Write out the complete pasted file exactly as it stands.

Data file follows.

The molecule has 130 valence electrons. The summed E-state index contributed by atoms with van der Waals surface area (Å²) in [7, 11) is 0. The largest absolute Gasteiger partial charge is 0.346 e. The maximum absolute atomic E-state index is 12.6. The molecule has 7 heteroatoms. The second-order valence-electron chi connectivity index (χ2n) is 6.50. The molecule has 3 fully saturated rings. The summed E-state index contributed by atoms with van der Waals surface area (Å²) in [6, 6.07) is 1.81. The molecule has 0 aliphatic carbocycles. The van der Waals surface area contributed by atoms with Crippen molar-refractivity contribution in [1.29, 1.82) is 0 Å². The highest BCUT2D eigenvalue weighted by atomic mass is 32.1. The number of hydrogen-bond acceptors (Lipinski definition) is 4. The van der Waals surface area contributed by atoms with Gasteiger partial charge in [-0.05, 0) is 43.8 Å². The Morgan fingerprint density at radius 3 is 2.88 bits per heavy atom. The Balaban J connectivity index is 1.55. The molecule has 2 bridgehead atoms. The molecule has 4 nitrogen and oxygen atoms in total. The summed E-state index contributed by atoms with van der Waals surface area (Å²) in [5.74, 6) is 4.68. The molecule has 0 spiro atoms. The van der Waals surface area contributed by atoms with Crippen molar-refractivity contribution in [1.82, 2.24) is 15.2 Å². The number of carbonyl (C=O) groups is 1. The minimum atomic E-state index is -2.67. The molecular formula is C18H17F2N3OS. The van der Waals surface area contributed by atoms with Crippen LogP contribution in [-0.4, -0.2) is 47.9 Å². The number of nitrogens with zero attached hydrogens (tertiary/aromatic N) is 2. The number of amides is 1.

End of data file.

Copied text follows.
The molecule has 130 valence electrons. The summed E-state index contributed by atoms with van der Waals surface area (Å²) in [7, 11) is 0. The largest absolute Gasteiger partial charge is 0.346 e. The maximum absolute atomic E-state index is 12.6. The molecule has 7 heteroatoms. The second-order valence-electron chi connectivity index (χ2n) is 6.50. The molecule has 3 fully saturated rings. The summed E-state index contributed by atoms with van der Waals surface area (Å²) in [6, 6.07) is 1.81. The molecule has 0 aliphatic carbocycles. The van der Waals surface area contributed by atoms with Crippen molar-refractivity contribution in [1.29, 1.82) is 0 Å². The highest BCUT2D eigenvalue weighted by atomic mass is 32.1. The number of hydrogen-bond acceptors (Lipinski definition) is 4. The van der Waals surface area contributed by atoms with Gasteiger partial charge in [-0.05, 0) is 43.8 Å². The Morgan fingerprint density at radius 3 is 2.88 bits per heavy atom. The Balaban J connectivity index is 1.55. The molecule has 2 bridgehead atoms. The molecule has 4 nitrogen and oxygen atoms in total. The summed E-state index contributed by atoms with van der Waals surface area (Å²) in [5.74, 6) is 4.68. The molecule has 0 spiro atoms. The van der Waals surface area contributed by atoms with Crippen molar-refractivity contribution in [1.82, 2.24) is 15.2 Å². The number of carbonyl (C=O) groups is 1. The minimum atomic E-state index is -2.67. The molecular formula is C18H17F2N3OS. The van der Waals surface area contributed by atoms with Crippen LogP contribution in [-0.4, -0.2) is 47.9 Å². The number of nitrogens with zero attached hydrogens (tertiary/aromatic N) is 2. The number of amides is 1.